Now for the significant observation which I’d like to add ---
The final element in the Intangibles is the psychic ability to move. I have only once had to fight for my life in the last thirty years. What gave me the edge in that moment of encounter was my instinct to move toward the threat. Had I maintained my position or attempted to flee I might well have been killed. Instead, without thought, I moved to meet my attacker. In such a dire circumstance, freezing, flinching or flight can be fatal. The most basic freedom is that of movement. Of course, one should at all times be alert for any possibility to escape. This is particularly so since it is possible for self-defence training to cause unjustified self-confidence. The situation of a woman who has to deal with a larger and more physically powerful person who is under the influence of mind-altering drugs (after all, that’s what adrenaline is!) and intent on doing violence, is not one to be taken lightly. The priority should indeed be avoidance or escape!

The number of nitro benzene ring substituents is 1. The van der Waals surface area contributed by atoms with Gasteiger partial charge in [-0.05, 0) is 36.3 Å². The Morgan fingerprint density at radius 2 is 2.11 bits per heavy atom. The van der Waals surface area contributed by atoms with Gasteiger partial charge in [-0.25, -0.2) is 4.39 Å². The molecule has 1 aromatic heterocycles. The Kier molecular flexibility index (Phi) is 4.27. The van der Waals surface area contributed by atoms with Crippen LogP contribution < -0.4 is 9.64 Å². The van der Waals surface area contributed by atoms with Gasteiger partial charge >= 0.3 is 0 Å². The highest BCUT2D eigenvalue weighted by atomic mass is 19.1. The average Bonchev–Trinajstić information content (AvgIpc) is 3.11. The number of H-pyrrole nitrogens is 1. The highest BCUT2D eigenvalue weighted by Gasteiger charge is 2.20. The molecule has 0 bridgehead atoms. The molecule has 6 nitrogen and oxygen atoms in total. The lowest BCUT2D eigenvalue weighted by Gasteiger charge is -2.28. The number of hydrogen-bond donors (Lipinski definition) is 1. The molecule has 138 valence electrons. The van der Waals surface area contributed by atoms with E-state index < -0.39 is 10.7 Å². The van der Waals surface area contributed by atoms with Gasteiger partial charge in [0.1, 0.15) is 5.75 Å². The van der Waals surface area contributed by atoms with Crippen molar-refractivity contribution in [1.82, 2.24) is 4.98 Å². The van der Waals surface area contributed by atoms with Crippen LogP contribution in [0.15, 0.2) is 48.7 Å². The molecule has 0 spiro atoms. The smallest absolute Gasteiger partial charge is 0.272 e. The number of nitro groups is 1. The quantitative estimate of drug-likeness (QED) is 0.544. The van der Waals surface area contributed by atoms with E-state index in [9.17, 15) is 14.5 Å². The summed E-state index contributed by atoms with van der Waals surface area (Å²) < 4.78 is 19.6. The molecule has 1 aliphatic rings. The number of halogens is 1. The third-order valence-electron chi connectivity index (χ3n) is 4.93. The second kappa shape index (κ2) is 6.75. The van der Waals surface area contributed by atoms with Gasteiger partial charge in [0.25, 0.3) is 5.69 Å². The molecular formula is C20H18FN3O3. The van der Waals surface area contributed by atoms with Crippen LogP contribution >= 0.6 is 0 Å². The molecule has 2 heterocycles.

But what we are discussing is when that is not possible, when the attack is underway. This is where the fundamentals addressed in The Four Tangibles come into play. In such a situation it is important to fight with an undivided mind, with fury, courage, resolution and absolute commitment. The decision to advance into the attack, rather than to attempt evasion, gives the defender a degree of initiative and can have the effect of putting the attacker on his heels. His attack is predicated upon being able to overcome the intended victim’s efforts at defence. Part of this is to focus on the position the target is in. To be counterattacked is not part of the plan; it compromises his assumptions about range, angle, momentum, and movement.